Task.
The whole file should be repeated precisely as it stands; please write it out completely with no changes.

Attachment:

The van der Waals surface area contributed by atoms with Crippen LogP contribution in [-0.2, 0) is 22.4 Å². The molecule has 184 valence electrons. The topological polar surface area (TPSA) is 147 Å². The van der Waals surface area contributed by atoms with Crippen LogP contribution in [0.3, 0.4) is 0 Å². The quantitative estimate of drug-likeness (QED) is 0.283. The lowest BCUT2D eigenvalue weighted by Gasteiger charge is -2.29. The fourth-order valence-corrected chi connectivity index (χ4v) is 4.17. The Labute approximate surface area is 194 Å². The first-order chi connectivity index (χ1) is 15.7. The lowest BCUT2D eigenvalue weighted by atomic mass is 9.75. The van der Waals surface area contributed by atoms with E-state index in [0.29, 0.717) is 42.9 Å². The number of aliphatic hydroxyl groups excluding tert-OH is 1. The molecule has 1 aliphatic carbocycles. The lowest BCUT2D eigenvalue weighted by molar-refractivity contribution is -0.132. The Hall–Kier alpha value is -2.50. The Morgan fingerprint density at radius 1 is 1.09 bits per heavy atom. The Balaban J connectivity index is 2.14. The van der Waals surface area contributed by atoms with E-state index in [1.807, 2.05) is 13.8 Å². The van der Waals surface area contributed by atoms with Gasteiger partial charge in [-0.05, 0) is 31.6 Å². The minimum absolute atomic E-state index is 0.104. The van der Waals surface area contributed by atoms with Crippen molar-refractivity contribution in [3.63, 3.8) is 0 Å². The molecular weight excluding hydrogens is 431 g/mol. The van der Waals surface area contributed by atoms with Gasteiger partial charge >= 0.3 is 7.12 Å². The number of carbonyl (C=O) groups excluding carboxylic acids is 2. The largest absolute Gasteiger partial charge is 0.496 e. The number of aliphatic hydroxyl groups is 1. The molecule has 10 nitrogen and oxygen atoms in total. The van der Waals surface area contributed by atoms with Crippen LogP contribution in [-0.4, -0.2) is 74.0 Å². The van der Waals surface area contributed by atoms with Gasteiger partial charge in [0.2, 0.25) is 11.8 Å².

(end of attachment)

The van der Waals surface area contributed by atoms with Crippen LogP contribution in [-0.2, 0) is 22.4 Å². The molecule has 184 valence electrons. The topological polar surface area (TPSA) is 147 Å². The van der Waals surface area contributed by atoms with Crippen LogP contribution in [0.3, 0.4) is 0 Å². The quantitative estimate of drug-likeness (QED) is 0.283. The lowest BCUT2D eigenvalue weighted by Gasteiger charge is -2.29. The fourth-order valence-corrected chi connectivity index (χ4v) is 4.17. The Labute approximate surface area is 194 Å². The first-order chi connectivity index (χ1) is 15.7. The lowest BCUT2D eigenvalue weighted by atomic mass is 9.75. The van der Waals surface area contributed by atoms with E-state index in [0.29, 0.717) is 42.9 Å². The number of aliphatic hydroxyl groups excluding tert-OH is 1. The molecule has 1 aliphatic carbocycles. The lowest BCUT2D eigenvalue weighted by molar-refractivity contribution is -0.132. The Hall–Kier alpha value is -2.50. The Morgan fingerprint density at radius 1 is 1.09 bits per heavy atom. The Balaban J connectivity index is 2.14. The van der Waals surface area contributed by atoms with E-state index in [1.807, 2.05) is 13.8 Å². The van der Waals surface area contributed by atoms with Gasteiger partial charge in [-0.05, 0) is 31.6 Å². The minimum absolute atomic E-state index is 0.104. The van der Waals surface area contributed by atoms with Crippen molar-refractivity contribution in [3.63, 3.8) is 0 Å². The molecular weight excluding hydrogens is 431 g/mol. The van der Waals surface area contributed by atoms with Gasteiger partial charge >= 0.3 is 7.12 Å². The number of carbonyl (C=O) groups excluding carboxylic acids is 2. The largest absolute Gasteiger partial charge is 0.496 e. The number of aliphatic hydroxyl groups is 1. The molecule has 10 nitrogen and oxygen atoms in total. The van der Waals surface area contributed by atoms with Crippen LogP contribution in [-0.4, -0.2) is 74.0 Å². The van der Waals surface area contributed by atoms with Gasteiger partial charge in [0.2, 0.25) is 11.8 Å².